The Drifters by James A Michener (Books 2018, 29)

I think I’ve read this more times than any other book except Illuminatus!, and maybe The Lord of the Rings. Which may be only three or four times. A friend got into Michener when we were teenagers. None of his books much interested me, until I looked at this.

It’s a tale of hippies and others in 1969. Six young people from various countries meet each other in Torremolinos, and drift around the Iberian Peninsula and parts of Africa. The narrator, seemingly detached third-person at first, turns out to be an older man who knows some of the young people, and arranges business trips so that he can hang out with them from time to time.

It’s about what was going on in the world — Vietnam, the Arab/Israeli conflict, drugs, music — and about the characters. They aren’t that well developed — indeed, he largely abandons character development after the first six chapters where he introduces each one — but those introductions are enough to see us through.

Actually, thinking about it now, I wish he had written more about some of them. A sequel would have been in order.

It’s partly, I suspect, Michener’s own struggle to come to terms with the way society is changing — he was born in 1907, so he’d have been 62 at the time this is set. It was published in 71, so maybe a tad older when he wrote it. The narrator, George Fairbanks, is younger than that, I think — probably in his fifties, maybe even forties, but people seemed to become old at a younger age back then.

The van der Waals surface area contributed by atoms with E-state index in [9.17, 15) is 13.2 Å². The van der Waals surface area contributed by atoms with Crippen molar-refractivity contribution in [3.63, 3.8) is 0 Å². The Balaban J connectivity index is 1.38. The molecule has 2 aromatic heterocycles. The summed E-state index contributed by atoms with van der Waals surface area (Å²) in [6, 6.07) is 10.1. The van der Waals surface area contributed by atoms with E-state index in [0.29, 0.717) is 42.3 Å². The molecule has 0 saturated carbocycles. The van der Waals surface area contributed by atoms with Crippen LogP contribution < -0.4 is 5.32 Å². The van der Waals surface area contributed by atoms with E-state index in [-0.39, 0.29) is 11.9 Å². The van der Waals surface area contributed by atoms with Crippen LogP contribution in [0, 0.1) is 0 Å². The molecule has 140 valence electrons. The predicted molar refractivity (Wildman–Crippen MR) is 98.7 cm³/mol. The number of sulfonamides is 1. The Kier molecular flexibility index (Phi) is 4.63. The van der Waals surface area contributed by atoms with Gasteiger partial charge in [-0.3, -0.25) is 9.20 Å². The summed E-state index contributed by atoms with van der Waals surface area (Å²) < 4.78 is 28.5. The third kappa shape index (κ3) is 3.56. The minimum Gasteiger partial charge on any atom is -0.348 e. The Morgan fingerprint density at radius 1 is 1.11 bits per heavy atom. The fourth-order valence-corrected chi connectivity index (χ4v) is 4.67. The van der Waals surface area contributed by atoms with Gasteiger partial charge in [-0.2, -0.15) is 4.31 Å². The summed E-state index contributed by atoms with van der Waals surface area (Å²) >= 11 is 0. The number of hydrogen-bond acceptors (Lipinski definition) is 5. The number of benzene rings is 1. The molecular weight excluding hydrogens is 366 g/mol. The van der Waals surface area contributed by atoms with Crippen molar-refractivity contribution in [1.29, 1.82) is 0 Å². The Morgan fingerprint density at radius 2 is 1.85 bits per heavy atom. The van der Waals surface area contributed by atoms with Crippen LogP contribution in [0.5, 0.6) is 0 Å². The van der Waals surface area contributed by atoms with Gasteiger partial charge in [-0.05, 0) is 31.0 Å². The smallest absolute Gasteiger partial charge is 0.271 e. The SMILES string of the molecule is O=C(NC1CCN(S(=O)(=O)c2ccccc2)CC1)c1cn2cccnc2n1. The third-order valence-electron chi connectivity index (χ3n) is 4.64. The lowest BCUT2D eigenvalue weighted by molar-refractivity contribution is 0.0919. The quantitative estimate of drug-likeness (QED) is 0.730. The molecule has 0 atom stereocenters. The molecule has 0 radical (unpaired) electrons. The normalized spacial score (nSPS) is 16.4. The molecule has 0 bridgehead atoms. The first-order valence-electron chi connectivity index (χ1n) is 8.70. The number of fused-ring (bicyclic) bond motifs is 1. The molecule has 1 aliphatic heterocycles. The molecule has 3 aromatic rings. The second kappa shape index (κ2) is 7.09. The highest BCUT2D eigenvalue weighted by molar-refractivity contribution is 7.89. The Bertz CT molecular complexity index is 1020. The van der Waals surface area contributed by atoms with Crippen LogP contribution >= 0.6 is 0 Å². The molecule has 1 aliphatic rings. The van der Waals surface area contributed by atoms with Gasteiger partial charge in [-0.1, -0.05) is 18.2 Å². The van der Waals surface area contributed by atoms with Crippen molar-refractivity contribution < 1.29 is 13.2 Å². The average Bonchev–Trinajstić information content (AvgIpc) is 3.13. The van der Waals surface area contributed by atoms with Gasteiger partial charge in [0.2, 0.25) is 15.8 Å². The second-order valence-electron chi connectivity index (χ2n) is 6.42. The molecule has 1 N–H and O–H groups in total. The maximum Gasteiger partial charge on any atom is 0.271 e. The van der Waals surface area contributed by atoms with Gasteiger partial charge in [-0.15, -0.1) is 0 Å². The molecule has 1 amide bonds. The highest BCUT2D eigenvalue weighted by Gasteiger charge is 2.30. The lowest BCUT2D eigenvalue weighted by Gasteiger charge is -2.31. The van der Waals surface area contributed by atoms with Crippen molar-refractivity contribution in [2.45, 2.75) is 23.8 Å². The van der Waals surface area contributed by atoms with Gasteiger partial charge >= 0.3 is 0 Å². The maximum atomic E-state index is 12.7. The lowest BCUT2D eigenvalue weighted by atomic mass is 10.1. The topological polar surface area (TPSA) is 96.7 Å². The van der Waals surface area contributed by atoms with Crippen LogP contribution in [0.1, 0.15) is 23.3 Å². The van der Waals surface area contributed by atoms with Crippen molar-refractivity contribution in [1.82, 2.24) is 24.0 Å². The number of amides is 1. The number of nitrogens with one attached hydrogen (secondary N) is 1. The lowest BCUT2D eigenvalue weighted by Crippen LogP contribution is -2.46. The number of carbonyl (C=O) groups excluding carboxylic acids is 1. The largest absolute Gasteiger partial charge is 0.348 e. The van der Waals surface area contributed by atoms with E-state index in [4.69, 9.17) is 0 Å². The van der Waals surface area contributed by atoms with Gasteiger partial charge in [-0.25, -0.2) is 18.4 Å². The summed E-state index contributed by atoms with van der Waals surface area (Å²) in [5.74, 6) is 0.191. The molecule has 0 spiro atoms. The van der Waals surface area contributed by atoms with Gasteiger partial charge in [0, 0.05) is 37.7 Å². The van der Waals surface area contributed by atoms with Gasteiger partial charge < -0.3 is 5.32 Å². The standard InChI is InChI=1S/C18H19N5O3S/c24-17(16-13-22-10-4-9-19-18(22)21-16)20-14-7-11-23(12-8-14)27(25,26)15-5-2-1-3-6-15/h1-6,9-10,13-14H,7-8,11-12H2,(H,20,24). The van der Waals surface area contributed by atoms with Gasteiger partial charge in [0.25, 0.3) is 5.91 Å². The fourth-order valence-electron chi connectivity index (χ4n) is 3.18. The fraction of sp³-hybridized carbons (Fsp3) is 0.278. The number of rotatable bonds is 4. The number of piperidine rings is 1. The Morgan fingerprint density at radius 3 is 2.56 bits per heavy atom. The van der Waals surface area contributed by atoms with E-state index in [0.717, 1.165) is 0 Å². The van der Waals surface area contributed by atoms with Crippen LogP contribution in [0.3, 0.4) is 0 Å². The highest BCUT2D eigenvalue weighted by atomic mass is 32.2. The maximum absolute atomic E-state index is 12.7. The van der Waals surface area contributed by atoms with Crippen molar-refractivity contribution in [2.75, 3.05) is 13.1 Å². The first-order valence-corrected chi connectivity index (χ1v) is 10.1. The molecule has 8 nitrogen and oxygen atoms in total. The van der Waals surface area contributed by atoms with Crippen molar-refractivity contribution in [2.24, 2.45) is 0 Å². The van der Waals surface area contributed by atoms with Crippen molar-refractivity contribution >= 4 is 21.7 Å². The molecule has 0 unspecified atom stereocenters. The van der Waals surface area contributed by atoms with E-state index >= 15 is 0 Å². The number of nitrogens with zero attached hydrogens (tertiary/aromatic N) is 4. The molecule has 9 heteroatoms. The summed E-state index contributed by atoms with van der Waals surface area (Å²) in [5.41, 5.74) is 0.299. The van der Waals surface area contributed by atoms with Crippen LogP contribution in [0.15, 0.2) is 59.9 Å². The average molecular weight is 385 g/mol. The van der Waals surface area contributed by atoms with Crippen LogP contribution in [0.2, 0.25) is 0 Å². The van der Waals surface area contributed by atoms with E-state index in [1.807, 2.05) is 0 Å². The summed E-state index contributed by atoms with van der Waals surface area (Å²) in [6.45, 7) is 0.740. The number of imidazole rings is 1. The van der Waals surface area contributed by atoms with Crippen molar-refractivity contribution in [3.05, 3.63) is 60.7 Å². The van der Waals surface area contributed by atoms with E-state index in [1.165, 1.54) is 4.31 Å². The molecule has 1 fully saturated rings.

Well worth a read.

The Drifters by James A Michener (Books 2018, 29)

Twin Peaks: The Final Dossier by Mark Frost (Books 2018, 5)

I watched the new series of Twin Peaks in January, but haven’t got round to writing about it yet. In part, maybe, because I knew I wanted to read this. In part, because I want to watch it all again.

The series was amazing: an incredible, beautiful, challenging piece of art. But, as always with Twin Peaks,1 there was the question at the back of my mind: is he using surrealism to raise real questions, to investigate mysteries, to raise our consciousness? Or is it just weirdness for weirdness’s sake?2

In the end I lean towards the former. Maybe the whole thing is like a zen koan: if a portal opens in Ghostwood Forest and no-one is there to see it, what will come through?

Anyway, addressing the book at hand, what we have is quite a short volume which is presented as being a report from FBI Special Agent Tamara Preston to Deputy Director Gordon Cole (played by Lynch himself in the show, of course). Its ostensible purpose is for her to summarise what she and the Bureau have learned from the events that the recent series covered, and some other offscreen investigations. It follows on from, and comments on, last year’s Secret History of Twin Peaks.

Much of it repeats what was in the series, but it does add detail and help to clarify some things. For example it’s probably not a spoiler to confirm that the girl in the 1950s in the glorious nightmare of episode 8 was, indeed, Sarah Palmer, as Warren Ellis has speculated. (It was in his newsletter, which doesn’t seem to have a public archive.)

But it also follows up on what happened to most of the characters from the the original series that we didn’t hear about in the new one, giving us much-needed closure. Or at least convincing us that the creators didn’t totally forget about Donna, for example. Along the way it does what the new series failed to do, in that it answers the question raised at the end of the original series: “How’s Annie?”

It’s worth reading, but it doesn’t remove the need for me to watch the whole new series again.


  1. And maybe with all of David Lynch’s work. []
  2. “Everybody’s wild at heart and weird on top.” []
Twin Peaks: The Final Dossier by Mark Frost (Books 2018, 5)